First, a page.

Sunday, May 22, 2011

Seeing the Tuscaloosa Tornado Damage in Person

Wednesday, April 27th, was a day that God did not intend for me to die. As Jackie and I sat at my parents' house (because they have a basement), we watched the storm coverage on TV.

I remember the exact moment that huge, ugly, twisting funnel of air moved into the frame of the camera. "There it is!" exclaimed the weatherman.

I couldn't believe what I was seeing. I glanced at the clock, and realized what time it was. Had that awful storm hit on a Tuesday or Thursday, I would have been on campus. Actually, it would have been about the time for me to leave, so I would have been in my car, most likely driving down 15th Street to McFarland.

I would have been right in the twister's path. That is a chilling thought.

Soon damage reports started coming in, and I was hearing about so many places that I'd eaten and shopped at. Now they were gone. I often times would go to the Milo's on McFarland and then go browse around in Big Lots and Hobby Lobby during my lunch break.

Then I thought about my old apartment on 5th Avenue East between 15th Street and Hargrove Road. From the pictures I saw online, it looked like the EF-4 missed my old building by a matter of blocks.

I wasn't able to go back to Tuscaloosa for a little while, but when I did, I could not believe what I saw. The pictures on TV and in the paper could not do it justice. I almost didn't realize I was at the intersection of McFarland and 15th Street because it didn't look the same. 

My mind had a hard time integrating the images of destruction I was seeing all around me with the images in my memory.

Driving down 15th, I was shocked at how far I could see. Sitting at one light, I realized that I could see all the way to the Home Depot, which was really far away. You would never have been able to see it before because the trees had blocked it.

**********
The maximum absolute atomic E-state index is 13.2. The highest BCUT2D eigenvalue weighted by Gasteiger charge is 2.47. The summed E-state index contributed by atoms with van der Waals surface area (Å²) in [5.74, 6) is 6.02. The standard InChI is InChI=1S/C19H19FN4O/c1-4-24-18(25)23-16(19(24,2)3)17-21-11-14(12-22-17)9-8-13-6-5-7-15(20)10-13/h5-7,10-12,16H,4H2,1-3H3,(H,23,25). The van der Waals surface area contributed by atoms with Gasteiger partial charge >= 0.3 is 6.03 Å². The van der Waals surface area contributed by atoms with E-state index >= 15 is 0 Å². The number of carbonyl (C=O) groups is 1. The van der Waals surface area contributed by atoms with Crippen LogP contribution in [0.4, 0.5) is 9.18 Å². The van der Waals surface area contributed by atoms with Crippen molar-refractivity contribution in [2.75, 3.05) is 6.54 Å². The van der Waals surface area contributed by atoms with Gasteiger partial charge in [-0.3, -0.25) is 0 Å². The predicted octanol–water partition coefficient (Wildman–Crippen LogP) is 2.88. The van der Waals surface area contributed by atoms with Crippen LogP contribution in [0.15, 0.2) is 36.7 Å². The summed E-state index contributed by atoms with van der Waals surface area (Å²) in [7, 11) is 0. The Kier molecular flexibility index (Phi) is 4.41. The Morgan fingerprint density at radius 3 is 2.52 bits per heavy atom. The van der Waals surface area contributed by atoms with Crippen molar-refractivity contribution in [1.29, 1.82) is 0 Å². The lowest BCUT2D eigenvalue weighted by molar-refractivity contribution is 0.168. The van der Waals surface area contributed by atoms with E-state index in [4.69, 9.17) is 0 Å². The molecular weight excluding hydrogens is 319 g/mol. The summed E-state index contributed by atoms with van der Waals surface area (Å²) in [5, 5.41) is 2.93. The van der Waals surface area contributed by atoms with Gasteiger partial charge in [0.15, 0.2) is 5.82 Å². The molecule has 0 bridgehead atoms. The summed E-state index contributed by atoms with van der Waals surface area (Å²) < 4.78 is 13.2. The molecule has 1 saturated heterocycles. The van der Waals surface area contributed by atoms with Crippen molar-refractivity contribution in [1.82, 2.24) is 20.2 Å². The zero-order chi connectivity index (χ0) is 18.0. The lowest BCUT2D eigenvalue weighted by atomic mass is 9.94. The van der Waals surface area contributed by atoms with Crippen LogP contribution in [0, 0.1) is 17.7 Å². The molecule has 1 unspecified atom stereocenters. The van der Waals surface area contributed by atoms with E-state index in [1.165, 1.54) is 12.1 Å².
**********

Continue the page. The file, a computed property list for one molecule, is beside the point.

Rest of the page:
As I was leaving Tuscaloosa, I decided to see if I could get down my old road. I hung a right at what was left of the McDonald's on the corner. The debris had been pushed to the curb, and the road was open. I crept along, looking at all of the houses that I had driven by so many times. Only now, most of them were unrecognizable.

One house was already having a new roof built. On the side of the lumber the name "Traywick" was spray painted. I had a flashback to when I got to go to Enterprise when a tornado hit that southern Alabama community. I was an intern at NBC13 then, and I went down with reporter Karen Lehane. We interviewed a woman whose house had been hit. Her last name was Trawick. Although the names were spelled differently, they were close enough for me to find it and eerily odd connection.

As I got closer to my old apartment, I realized that I had been wrong about how close it came. What I thought was several blocks was actually just one street. The tornado was one street away.

The apartment building suffered roof damage, which was covered with black plastic. Many of the cars in the parking lot were damaged. The towering trees that had stood just feet away from my bedroom window were gone.

I thought about what it would have been like to have been in my old apartment when the storm hit, riding it out in the bathroom there. And I know my imagination can't do it justice.

As I headed back to Calera, I thanked God for protecting all of those that I know and love and for sparing my home.

I didn't take any pictures that day. I don't need them. I will never forget what I saw.

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